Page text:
The comment was seen by some ByteDance executives as reinforcing Beijing’s message to the company that it would face regulatory hurdles if it sought to divest TikTok, the people [familiar with the matter] said. Last year, China warned that a sale or divestiture of TikTok would involve exporting technology and would have to be approved by the government.

[…] “Policymakers in Beijing view the bill as an attempted robbery of this prized asset, and they won’t stand for it,” said Tom Nunlist, a Shanghai-based tech policy analyst at Trivium China, a consulting firm. [Source]

Noting this asymmetry in access to social media platforms, The Register amplified the rationale that “[b]anning TikTok in the US would therefore homogenize Sino-American online regulation.” But some experts view this as a negative race to the bottom. Tianyu Fang argued that the current bill “will seemingly legitimize the Chinese model of internet governance, which sees foreign platforms as inherent threats to political stability.” Analyzing the broader trends in a piece for New America last November, Tianyu Fang and Tim Hwang noted how the global rise of Chinese apps have led to techno-nationalist responses that reinforce Chinese models for the internet:  

The techno-nationalist response to TikTok’s alleged threats is predicated upon two wrong assumptions. First, it identifies the problems of TikTok with its Chinese ownership, instead of failures of social media regulations across the board. This is consistent with a view that TikTok represents a specifically Chinese vision of how social media platforms should be architected.

[…] Second, comprehensive bans on foreign apps implicitly reject the open vision of the internet that both the U.S. government and civil society have historically sought to defend. This is consistent with the idea that national security should outweigh traditional commitments to ensuring open competition and free expression online. Ironically, attempts to limit access to services on grounds of foreign ownership echo China’s claim to “cyber sovereignty,” which views participation on the global internet as a threat to national security. This signals a convergence, not divergence, between U.S. and Chinese policy. [Source]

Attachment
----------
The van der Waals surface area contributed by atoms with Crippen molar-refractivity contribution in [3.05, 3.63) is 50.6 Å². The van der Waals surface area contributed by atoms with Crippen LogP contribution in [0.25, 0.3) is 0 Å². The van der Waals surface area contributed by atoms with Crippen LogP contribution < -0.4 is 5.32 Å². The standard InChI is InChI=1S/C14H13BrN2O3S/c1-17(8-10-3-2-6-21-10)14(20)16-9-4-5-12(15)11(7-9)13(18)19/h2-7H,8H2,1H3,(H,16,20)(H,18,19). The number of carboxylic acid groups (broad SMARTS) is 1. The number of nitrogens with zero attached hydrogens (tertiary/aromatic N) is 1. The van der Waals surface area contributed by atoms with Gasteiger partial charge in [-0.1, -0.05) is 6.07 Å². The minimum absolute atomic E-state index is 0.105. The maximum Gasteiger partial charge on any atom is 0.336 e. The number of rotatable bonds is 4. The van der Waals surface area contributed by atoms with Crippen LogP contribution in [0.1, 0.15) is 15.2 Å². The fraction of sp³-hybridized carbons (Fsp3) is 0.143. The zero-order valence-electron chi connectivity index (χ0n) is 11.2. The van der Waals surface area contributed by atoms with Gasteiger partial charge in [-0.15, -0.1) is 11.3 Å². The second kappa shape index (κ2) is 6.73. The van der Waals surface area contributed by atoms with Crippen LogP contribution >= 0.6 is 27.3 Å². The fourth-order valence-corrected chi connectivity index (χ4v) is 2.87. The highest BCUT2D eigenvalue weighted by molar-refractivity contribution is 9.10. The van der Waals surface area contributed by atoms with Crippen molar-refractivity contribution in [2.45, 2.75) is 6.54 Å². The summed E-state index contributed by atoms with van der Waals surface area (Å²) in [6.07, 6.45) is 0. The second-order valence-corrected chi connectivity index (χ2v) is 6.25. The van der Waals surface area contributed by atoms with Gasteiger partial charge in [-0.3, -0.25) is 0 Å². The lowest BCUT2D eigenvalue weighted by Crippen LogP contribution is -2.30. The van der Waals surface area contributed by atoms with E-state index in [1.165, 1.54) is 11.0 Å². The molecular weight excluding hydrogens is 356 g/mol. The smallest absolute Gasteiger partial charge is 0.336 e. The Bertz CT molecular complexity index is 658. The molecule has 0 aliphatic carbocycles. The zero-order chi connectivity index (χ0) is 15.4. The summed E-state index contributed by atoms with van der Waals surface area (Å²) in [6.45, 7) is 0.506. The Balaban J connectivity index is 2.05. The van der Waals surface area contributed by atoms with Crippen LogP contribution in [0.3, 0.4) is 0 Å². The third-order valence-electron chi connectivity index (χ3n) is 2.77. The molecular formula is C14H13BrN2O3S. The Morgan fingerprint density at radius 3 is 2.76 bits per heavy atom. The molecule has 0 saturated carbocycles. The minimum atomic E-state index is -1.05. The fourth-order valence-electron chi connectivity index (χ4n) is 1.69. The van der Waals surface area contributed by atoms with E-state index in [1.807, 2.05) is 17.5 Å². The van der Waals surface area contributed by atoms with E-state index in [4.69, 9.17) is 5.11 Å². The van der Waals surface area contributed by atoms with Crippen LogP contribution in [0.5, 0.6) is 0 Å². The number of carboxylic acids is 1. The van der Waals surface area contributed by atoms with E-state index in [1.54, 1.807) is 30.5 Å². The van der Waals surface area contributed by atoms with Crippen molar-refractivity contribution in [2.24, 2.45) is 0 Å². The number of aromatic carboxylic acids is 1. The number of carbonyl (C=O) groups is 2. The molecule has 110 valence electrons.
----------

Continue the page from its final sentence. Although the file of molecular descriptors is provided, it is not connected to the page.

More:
Indeed, the U.S. is far from the first country to recoil from TikTok. Governments in Afghanistan, Bangladesh, Indonesia, Kyrgyzstan, Nepal, Pakistan, and Somalia have banned the app indefinitely or temporarily due to claims of indecent content. Senegal and Jordan also banned the app at certain points due to political reasons. India banned TikTok for reasons of national security and indecent content, along with over 50 other Chinese apps. TikTok has also been banned from federal government devices in Taiwan, Belgium, Denmark, France, Latvia, Malta, the U.K., Canada, Australia, and New Zealand, as well as on official devices belonging to employees of the European Commission and European Council and NATO. Authorities in the Netherlands, Ireland, and Norway have recommended similar bans.